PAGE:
The Supply Chain in the Digital Era

Henrik Stamm Kristensen

Here’s a great and short 13 minute talk by Geoffrey Moore. In January of this year, a revised edition of his 1990 classic book, Crossing the Chasm, has been released. It includes new examples and content to help bridge the gap between what’s new and what’s not about how disruptive innovation gets into the market. Since 1990, there has been a lot of changes basically because of the irruption of a new type of technology-based start-ups, such as Facebook or Instagram, for which the chasm doesn’t exist. They simply go into the tornado phase or bust. Digital service providers also play a different game, as Geoffrey Moore points out in the video. They go up to the supply chain, directly to the consumer. However, supply chains are operating differently in the digital era, as well as for atom companies, and that requires them to embrace new business models, as it occurs in the Agri-food value chain, where supply chains must be optimized to tackle the challenges and consequences of globalization and the digital revolution.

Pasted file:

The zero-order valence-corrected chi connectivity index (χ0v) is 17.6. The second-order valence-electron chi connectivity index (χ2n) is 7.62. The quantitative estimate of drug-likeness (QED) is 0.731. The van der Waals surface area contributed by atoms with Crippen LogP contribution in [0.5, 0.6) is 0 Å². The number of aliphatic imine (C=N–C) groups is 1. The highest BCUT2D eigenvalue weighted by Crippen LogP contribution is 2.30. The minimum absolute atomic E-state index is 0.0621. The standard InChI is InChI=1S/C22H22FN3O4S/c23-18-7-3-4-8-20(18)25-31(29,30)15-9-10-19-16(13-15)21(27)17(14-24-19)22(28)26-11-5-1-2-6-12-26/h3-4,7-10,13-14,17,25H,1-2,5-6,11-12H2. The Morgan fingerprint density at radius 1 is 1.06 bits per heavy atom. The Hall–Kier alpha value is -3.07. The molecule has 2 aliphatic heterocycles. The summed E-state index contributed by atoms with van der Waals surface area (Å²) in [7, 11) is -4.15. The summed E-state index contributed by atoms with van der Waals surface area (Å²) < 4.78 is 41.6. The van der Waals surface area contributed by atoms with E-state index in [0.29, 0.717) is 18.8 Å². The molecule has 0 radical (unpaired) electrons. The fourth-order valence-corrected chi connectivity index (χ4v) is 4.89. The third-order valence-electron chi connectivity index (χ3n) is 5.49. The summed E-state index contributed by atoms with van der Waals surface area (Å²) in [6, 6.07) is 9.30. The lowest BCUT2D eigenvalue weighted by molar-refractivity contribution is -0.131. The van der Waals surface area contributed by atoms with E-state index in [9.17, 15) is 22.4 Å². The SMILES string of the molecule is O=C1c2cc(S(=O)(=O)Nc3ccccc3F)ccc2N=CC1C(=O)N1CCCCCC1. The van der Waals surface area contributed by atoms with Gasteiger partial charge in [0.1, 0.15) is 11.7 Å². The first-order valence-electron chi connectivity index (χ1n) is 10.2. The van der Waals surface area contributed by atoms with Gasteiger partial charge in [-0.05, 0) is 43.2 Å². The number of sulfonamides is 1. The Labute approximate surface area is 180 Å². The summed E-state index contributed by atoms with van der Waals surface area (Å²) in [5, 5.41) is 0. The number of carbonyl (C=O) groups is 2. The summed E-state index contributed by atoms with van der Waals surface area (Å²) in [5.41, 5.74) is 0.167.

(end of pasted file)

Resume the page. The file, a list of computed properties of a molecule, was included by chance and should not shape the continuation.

• Transparency. It is becoming an increasing demand from consumers. The digital revolution has enabled real time data and information, allowing consumers to articulate their needs and experiences with brands directly to the owner companies, along, with having more critics and doing it publicly. Some companies are changing their way of operating with their stakeholders by doing it openly and in a transparent manner, while some old, close, and opaque models, like the one of the black box in the food powder value chain, no longer have a place.
  • Less players and efficiency. As a consequence of transparency and the possibility of a better connected world, the supply chains are becoming shorter. It is now possible for companies to operate with fewer suppliers and to find those who are better aligned with them, in regards to their values and the solutions they want to provide, or problems to address. Additionally, shorter supply chains and working in alignment allow for efficiency and safety, which is a very important standard in industries such as that of food.
  • Focusing on consumer. As Geoffrey Moore mentions, technology now enables companies to go up in the supply chain, directly to the final consumer. This allows for a wide variety of new services truly focused on them. Shorter supply chains allow for both faster speeds and greater adaptability to the changes that consumer demands. Precisely, two of the attitudes that permit star-ups to quickly bring into the market disruptive innovations are: launch minimum viable product, fast learning, and focus on the consumer experience, as Geoffrey Moore describes.

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